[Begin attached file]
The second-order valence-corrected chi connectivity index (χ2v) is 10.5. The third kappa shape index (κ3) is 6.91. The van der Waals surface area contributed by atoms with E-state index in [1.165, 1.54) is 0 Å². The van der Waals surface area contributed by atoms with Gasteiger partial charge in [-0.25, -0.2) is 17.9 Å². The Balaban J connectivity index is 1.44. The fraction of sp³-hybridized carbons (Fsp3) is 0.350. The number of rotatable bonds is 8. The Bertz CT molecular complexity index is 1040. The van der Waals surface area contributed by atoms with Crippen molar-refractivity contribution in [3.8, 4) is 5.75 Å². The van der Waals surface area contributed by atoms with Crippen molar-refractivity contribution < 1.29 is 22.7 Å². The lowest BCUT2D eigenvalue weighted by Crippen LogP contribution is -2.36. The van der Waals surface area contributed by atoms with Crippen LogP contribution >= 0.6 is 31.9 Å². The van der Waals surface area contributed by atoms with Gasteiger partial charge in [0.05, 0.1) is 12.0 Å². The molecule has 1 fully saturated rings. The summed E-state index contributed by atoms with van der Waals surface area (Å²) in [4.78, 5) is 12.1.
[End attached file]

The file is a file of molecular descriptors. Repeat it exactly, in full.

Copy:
The second-order valence-corrected chi connectivity index (χ2v) is 10.5. The third kappa shape index (κ3) is 6.91. The van der Waals surface area contributed by atoms with E-state index in [1.165, 1.54) is 0 Å². The van der Waals surface area contributed by atoms with Gasteiger partial charge in [-0.25, -0.2) is 17.9 Å². The Balaban J connectivity index is 1.44. The fraction of sp³-hybridized carbons (Fsp3) is 0.350. The number of rotatable bonds is 8. The Bertz CT molecular complexity index is 1040. The van der Waals surface area contributed by atoms with Crippen molar-refractivity contribution in [3.8, 4) is 5.75 Å². The van der Waals surface area contributed by atoms with Crippen molar-refractivity contribution < 1.29 is 22.7 Å². The lowest BCUT2D eigenvalue weighted by Crippen LogP contribution is -2.36. The van der Waals surface area contributed by atoms with Crippen LogP contribution >= 0.6 is 31.9 Å². The van der Waals surface area contributed by atoms with Gasteiger partial charge in [0.05, 0.1) is 12.0 Å². The molecule has 1 fully saturated rings. The summed E-state index contributed by atoms with van der Waals surface area (Å²) in [4.78, 5) is 12.1.